Modern DSLRs are like all tech (TV's, computers, etc). They offer many more sophisticated 'options' than most people ever need. But you can always choose to use just the 'basics'.

    I hope this sets your mind at rest:)

  8. Nope it only serves to cock the shutter but the power needed for the capture is still by a battery.
  9. Although there is no such camera but if there is it would be around $10000. I am not sure the OP wants to pay for it.
  10. Every modern digital device requires either a battery or a connection to electrical mains delivering power. Bebu's desire for a digital camera powered by something like the film advance lever on film cameras is shared by some of us, but it's a fantasy. It underestimates the power required by these cameras and overestimates how much can be produced by a half or three-quarter turn of a rather short lever--a crank such as those found on old telephones and emergency flashlights would be more appropriate. Many potentially wonderful photographs may be lost while you're cranking up enough power for a single shot.

    And you don't like screens either? Perhaps you should avoid digital cameras. Some very fine cameras can now be purchased used, in good condition for ridiculously low prices, and good lenses for not much more. There are still good films available, albeit fewer than in the past.
    Dieter Schaefer likes this.
  11. Yes. But making the shutter to be manually wound saves power to the battery compared to if the shutter was electronically wound.
  12. Remember the outrage when Nikon brought out a professional camera (F3) that required a battery to operate. It had one mechanical setting of 1/80 a second for emergencies.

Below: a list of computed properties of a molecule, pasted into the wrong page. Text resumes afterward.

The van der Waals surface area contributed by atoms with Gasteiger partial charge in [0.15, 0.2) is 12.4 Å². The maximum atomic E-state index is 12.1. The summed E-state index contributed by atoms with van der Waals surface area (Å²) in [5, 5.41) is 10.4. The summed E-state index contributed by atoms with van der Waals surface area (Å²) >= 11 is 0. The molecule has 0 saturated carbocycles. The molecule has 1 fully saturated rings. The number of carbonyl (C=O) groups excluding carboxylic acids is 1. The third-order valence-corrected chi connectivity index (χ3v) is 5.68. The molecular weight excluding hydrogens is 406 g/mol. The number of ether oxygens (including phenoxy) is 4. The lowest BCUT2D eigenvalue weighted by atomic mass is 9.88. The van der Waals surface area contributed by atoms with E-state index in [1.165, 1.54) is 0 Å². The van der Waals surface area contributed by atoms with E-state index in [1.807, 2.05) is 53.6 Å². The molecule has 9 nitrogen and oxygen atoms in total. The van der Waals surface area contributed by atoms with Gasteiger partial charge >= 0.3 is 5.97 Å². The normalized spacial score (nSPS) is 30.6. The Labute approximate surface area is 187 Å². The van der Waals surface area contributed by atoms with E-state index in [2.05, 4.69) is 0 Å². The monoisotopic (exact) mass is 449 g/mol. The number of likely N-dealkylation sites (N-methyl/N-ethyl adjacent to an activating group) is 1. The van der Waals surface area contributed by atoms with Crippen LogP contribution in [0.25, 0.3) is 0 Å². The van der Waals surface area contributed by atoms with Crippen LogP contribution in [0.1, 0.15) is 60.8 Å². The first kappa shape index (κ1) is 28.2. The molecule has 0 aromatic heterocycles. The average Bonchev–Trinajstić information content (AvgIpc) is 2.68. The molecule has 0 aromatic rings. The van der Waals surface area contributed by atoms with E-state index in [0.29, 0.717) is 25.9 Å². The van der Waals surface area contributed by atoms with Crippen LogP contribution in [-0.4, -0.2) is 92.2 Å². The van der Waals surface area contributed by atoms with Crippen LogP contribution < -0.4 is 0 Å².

13. If you plan to travel there are a lot of small cameras (not DSLRs that I know of) that run on AA batteries which you can find everywhere. No need for chargers, adapter plugs, voltage converters.
  14. Nick D. likes this.
  15. It does but my idea was to make in generate sufficient power to charge a super capacitor which holds enough charge to do a capture and a write.
  16. I do remember and I was one who thought it was not so good an idea. At the time I owned an F2AS but then I bought the F3 for its motor drive and it grew on me. Now I love the F3 electronically controlled shutter.
  17. AJG


    I do--and pros soon figured out that you brought spare batteries to a job, just as you did for flashes or spare bulbs for lights. The F3 and equivalent Canon and Pentax pro cameras were great cameras that worked well and stayed in production for a long time.
  18. Thanks, It looks like the only option if I want to use the digital recording aspect without electronic controls. Can you recommend a basic Canon with reasonable spec where i can set-up once using the LCD and use it as a fully manual camera and/or it has a manual dial for aperture, shutter speed, and ISO plus switching auto focus off. Something where this is done easily without reading pages of info or screen menus. I think I saw some EOS models? with some manual knobs? Second hand several years old would be ok, as a body only and usable with most older canon or suitable non-canon lenses.
    Last edited: Mar 15, 2019
    mikemorrell likes this.
  19. I have a Lumix G7 and it has a full flippy screen. The screen being able to flip around a lot can be turned so that it faces inwards if you do not wish to use it or even see it. It has manual operation as well as manual focus. The manual focus through the electronic viewfinder will enlarge the center portion of the picture so you can focus accurately. It also has a focus peaking system built in that verifies exact focus. A camera such as the Canon SL2 and others with a flippy screen will have the same screen that will turn inwards. The Canon will have full manual operation also. I do not know what system the Canon would have to aid you with manual focus but it would be different then the G7 with electronic viewfinder. All digital cameras have batteries that need to be charged often.
  20. Hmmmm...an $8000 camera for someone who does not know a digital image requires a battery to create it.
    Tony Parsons likes this.

Share This Page